Using NCEP’s North American Regional Reanalysis (NARR), annual and diurnal climatologies of WCTTs reaching the northwest United States were constructed. For the entire year, WCTTs are most frequent along the coast near the California–Oregon border, with weaker maxima west of the Cascade and coastal mountains. Over the coastal region, they occur most often during autumn, while east of the Cascade Mountains, the highest frequency is during summer. There is strong diurnal variability in WCTT frequency during the summer, with little diurnal variation in winter.

Though compositing revealed important seasonal differences in WCTT evolution, some common features emerged. An upper-level ridge moves over the northwest United States and associated high pressure builds in the lower troposphere over southwest Canada, resulting in the development of near-surface easterlies and downslope flow over the western slopes of major terrain barriers of the region. Simultaneously, the WCTT extends northward from California into the Pacific Northwest. As the synoptic configuration changes, the WCTT either moves eastward and merges with the larger thermal low over the Great Basin region, which is most common in summer, or it recedes back into California and dissipates, as often happens in winter.

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Brian E. Potter, Julie A. Winkler, Dwight F. Wilhelm, Ryan P. Shadbolt, and Xindi Bian

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The Haines index is used in wildfire forecasting and monitoring to evaluate the potential contributions of atmospheric stability and humidity to the behavior of plume-dominated wildfires. The index has three variants (“low,” “mid,” and “high”) that accommodate differences in surface elevation. As originally formulated, the low variant is calculated from temperature observations at the 950- and 850-hPa levels and humidity observations at 850 hPa. In the early 1990s the National Weather Service implemented a new mandatory level for radiosonde observations at 925 hPa. Following this change, measurements at 950 hPa became less frequent. An informal survey of several forecast offices found no formalized adjustment to the calculation of the low Haines index to take into account the nonavailability of 950-hPa measurements. Some sources continue to use 950-hPa temperature, usually interpolated from 925-hPa and surface temperatures, to calculate the low Haines index. Others directly substitute the 925-hPa temperature for the originally specified 950-hPa value. This study employs soundings from the central United States when both 950- and 925-hPa levels were available to investigate the impact of different calculation approaches on the resulting values of the low variant of the Haines index. Results show that direct substitution of 925-hPa temperature for the 950-hPa temperature can dramatically underestimate the potential wildfire severity compared with the original formulation of the Haines index. On the other hand, a low-elevation variant of the Haines index calculated from the interpolated 950-hPa temperature is usually in close agreement with the original formulation of the index.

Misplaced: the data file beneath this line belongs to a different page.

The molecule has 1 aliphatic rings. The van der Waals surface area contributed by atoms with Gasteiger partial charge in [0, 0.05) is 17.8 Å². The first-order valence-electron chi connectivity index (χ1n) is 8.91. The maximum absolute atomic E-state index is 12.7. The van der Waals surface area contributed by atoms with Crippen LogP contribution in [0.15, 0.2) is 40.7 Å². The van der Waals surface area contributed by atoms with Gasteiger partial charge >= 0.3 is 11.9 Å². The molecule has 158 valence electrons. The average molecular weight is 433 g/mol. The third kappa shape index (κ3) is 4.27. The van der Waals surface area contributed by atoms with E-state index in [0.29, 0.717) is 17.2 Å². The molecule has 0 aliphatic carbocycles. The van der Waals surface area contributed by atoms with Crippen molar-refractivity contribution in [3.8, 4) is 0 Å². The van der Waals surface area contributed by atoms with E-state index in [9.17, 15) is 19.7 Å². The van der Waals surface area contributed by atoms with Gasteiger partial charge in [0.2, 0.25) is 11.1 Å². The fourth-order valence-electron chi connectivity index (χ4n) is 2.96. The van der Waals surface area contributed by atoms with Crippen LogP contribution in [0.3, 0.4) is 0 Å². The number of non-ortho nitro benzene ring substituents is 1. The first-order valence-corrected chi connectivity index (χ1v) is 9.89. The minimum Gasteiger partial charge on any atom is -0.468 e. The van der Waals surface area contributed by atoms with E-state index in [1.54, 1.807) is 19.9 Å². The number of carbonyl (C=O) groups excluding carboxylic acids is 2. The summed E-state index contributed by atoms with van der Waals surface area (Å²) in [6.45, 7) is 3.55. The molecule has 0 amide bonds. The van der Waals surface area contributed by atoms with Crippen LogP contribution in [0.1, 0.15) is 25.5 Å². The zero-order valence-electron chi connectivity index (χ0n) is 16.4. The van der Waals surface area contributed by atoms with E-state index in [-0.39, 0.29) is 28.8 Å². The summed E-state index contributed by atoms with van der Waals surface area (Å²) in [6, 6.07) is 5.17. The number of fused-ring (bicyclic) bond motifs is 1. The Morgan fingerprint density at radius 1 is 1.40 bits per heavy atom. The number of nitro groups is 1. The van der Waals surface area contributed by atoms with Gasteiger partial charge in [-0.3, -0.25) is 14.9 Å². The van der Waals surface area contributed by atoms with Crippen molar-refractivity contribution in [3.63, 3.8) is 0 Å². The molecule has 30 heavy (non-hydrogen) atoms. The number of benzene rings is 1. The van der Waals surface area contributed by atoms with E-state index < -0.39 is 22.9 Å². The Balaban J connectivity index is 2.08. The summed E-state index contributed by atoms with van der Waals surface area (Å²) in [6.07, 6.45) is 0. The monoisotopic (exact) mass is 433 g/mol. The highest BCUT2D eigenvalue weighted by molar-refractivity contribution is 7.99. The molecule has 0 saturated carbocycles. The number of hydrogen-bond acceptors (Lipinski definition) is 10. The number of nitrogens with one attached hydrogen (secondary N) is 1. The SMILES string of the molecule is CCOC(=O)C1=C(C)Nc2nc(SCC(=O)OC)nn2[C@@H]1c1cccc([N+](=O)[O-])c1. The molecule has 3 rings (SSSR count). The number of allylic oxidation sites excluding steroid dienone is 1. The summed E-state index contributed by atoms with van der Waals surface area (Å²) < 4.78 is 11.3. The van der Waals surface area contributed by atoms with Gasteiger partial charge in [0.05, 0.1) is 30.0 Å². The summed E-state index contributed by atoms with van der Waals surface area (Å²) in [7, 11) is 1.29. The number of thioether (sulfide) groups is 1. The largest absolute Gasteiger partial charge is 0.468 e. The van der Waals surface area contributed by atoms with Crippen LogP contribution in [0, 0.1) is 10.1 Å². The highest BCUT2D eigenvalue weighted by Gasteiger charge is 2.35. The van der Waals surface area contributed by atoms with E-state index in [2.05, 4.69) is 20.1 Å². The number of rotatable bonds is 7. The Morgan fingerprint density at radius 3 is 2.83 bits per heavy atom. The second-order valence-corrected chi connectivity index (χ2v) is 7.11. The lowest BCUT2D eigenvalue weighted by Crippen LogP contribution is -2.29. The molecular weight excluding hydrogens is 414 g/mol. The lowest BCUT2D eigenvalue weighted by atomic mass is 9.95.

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Craig B. Clements, Shiyuan Zhong, Scott Goodrick, Ju Li, Brian E. Potter, Xindi Bian, Warren E. Heilman, Joseph J. Charney, Ryan Perna, Meongdo Jang, Daegyun Lee, Monica Patel, Susan Street, and Glenn Aumann

Grass fires, although not as intense as forest fires, present a major threat to life and property during periods of drought in the Great Plains of the United States. Recently, major wildland grass fires in Texas burned nearly 1.6 million acres and destroyed over 730 homes and 1320 other buildings. The fires resulted in the death of 19 people, an estimated loss of 10,000 head of livestock, and more than $628 million in damage, making the 2005/06 fire season the worst on record for the state of Texas.

As an aid to fire management, various models have been developed to describe fire behavior. However, these models strongly emphasize fuels and fail to adequately consider the role of convective dynamics within the atmosphere and its interaction with the fire due to the lack of observational data. To fill this gap, an intensive field measurement campaign called FireFlux was conducted during February 2006 near Houston, Texas. The campaign employed a variety of instrument platforms to collect turbulence data at multiple levels within and immediately downwind of a 155 acre tall-grass prairie burn unit. This paper presents some first-time observations of atmospheric turbulent structures/fluxes associated with intense grass fires and provides a basis to further our understanding of the dynamics of grass fires and their interactions with the atmosphere.